To elucidate this global/cosmic/galactic theme, the 2013 NSOP schedule book features a glittering Columbia campus at night, the deep blue sky stretching out all the way to infinity and beyond the top edge of the schedule book. You, Columbia/Barnard freshmen, are on top of the world, the kings of the hill, the creams of the crop. Until you try to get into a language class — but that’s so far into the future. Here are the links to the CC/SEAS complete schedule and to the Barnard complete schedule. Some choice highlights from the coming week below:

  • The collective NYC outing is…..Victorian Gardens. What/where is Victorian Gardens, you may ask? It’s “an amusement park housed within Central Park, one of the most famous parks in the world. Experience the excitement of an after-hours ride on the Aeromax, one of 14 exhilarating rides. For those of you who like to dance, there will be a DJ turning it up in addition to a number of other activities to enjoy with your fellow new students in this intimate setting.” Thank god for the DJ turning it up, as he so skillfully turned it up on Governor’s Island in 2011 and in the Bronx Zoo in 2012.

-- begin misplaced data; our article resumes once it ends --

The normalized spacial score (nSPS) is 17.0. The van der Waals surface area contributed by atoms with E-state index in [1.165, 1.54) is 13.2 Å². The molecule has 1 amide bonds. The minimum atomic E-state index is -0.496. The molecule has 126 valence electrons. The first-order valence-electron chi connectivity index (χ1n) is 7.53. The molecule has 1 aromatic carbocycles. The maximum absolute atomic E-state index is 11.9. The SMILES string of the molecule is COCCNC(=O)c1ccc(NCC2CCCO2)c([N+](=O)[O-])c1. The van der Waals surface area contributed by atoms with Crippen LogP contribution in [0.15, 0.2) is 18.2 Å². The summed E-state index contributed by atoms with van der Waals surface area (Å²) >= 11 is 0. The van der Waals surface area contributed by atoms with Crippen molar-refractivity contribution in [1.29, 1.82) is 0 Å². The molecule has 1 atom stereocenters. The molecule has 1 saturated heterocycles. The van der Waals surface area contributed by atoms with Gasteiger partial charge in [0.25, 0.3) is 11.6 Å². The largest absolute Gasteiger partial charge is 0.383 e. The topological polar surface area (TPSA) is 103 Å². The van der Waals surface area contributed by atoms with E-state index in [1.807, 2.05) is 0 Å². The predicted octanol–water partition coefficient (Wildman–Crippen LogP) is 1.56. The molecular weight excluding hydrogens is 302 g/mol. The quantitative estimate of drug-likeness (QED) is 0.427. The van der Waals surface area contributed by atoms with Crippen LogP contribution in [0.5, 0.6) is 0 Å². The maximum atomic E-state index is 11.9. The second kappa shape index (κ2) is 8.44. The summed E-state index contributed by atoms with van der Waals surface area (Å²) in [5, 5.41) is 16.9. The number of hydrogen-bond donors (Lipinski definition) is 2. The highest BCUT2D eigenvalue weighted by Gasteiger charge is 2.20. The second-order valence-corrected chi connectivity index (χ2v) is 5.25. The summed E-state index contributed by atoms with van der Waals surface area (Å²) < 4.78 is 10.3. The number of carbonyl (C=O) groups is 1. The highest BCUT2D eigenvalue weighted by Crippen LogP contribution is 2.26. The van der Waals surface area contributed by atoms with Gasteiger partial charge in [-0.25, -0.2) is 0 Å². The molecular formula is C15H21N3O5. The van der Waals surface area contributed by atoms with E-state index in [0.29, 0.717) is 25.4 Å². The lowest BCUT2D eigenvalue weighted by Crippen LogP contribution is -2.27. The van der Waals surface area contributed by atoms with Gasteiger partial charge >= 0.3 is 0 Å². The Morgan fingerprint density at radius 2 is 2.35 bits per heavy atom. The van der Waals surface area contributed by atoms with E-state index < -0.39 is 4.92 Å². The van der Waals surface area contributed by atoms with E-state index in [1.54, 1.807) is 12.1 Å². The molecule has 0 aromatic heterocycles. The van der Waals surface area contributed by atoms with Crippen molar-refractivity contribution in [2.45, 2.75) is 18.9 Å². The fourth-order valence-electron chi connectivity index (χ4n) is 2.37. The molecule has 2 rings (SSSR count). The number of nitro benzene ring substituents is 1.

• There are also a myriad of pre-health, pre-law, pre-study abroad, pre-finance, etc. information sessions throughout the week — Columbia giving you a friendly reminder that it’s never too early to start panicking preparing for your future employment.
  • Required events: Convocation (8/26, 2:30-4:00); Under1Roof (various sessions); CC/SEAS Academic Assemblies (8/27, 9:00-10:15); Literature Humanities: The First Class (8/27, 2:30-4:00); Mapping Your First Year With Health Services (8/29, 3:30-6:00); first Bwog meeting of the semester (9/1, 7:00, SGO in Lerner).